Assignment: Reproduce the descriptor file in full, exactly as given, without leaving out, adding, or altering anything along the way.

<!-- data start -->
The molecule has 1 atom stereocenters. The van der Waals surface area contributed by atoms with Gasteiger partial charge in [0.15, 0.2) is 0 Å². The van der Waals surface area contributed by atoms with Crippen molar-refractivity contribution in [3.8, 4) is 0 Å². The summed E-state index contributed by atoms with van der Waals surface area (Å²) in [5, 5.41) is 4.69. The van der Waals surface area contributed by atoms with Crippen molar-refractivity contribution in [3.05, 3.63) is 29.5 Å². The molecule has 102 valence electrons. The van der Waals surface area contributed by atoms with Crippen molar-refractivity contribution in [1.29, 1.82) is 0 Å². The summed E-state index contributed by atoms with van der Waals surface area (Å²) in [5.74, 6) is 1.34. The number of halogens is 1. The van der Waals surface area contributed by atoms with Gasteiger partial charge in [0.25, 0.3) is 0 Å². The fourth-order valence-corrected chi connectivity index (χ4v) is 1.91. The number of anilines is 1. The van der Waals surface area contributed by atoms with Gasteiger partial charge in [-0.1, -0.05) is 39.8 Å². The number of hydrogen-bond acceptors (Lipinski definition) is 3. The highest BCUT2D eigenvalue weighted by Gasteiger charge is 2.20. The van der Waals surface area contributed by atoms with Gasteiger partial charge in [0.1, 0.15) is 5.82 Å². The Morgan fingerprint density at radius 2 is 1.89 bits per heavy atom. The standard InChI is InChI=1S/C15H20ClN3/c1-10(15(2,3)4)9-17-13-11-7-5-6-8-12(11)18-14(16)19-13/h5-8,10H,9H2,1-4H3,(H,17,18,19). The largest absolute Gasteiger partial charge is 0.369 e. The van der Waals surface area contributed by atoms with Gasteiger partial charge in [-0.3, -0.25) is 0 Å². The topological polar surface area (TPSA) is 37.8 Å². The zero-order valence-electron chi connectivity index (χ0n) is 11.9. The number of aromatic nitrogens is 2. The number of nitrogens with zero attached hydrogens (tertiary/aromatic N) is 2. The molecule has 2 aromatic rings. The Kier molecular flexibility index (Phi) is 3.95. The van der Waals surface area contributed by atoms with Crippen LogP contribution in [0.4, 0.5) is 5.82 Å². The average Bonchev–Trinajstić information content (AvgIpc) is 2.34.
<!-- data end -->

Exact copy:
The molecule has 1 atom stereocenters. The van der Waals surface area contributed by atoms with Gasteiger partial charge in [0.15, 0.2) is 0 Å². The van der Waals surface area contributed by atoms with Crippen molar-refractivity contribution in [3.8, 4) is 0 Å². The summed E-state index contributed by atoms with van der Waals surface area (Å²) in [5, 5.41) is 4.69. The van der Waals surface area contributed by atoms with Crippen molar-refractivity contribution in [3.05, 3.63) is 29.5 Å². The molecule has 102 valence electrons. The van der Waals surface area contributed by atoms with Crippen molar-refractivity contribution in [1.29, 1.82) is 0 Å². The summed E-state index contributed by atoms with van der Waals surface area (Å²) in [5.74, 6) is 1.34. The number of halogens is 1. The van der Waals surface area contributed by atoms with Gasteiger partial charge in [0.25, 0.3) is 0 Å². The fourth-order valence-corrected chi connectivity index (χ4v) is 1.91. The number of anilines is 1. The van der Waals surface area contributed by atoms with Gasteiger partial charge in [-0.1, -0.05) is 39.8 Å². The number of hydrogen-bond acceptors (Lipinski definition) is 3. The highest BCUT2D eigenvalue weighted by Gasteiger charge is 2.20. The van der Waals surface area contributed by atoms with Gasteiger partial charge in [0.1, 0.15) is 5.82 Å². The Morgan fingerprint density at radius 2 is 1.89 bits per heavy atom. The standard InChI is InChI=1S/C15H20ClN3/c1-10(15(2,3)4)9-17-13-11-7-5-6-8-12(11)18-14(16)19-13/h5-8,10H,9H2,1-4H3,(H,17,18,19). The largest absolute Gasteiger partial charge is 0.369 e. The van der Waals surface area contributed by atoms with Gasteiger partial charge in [-0.3, -0.25) is 0 Å². The topological polar surface area (TPSA) is 37.8 Å². The zero-order valence-electron chi connectivity index (χ0n) is 11.9. The number of aromatic nitrogens is 2. The number of nitrogens with zero attached hydrogens (tertiary/aromatic N) is 2. The molecule has 2 aromatic rings. The Kier molecular flexibility index (Phi) is 3.95. The van der Waals surface area contributed by atoms with Crippen LogP contribution in [0.4, 0.5) is 5.82 Å². The average Bonchev–Trinajstić information content (AvgIpc) is 2.34.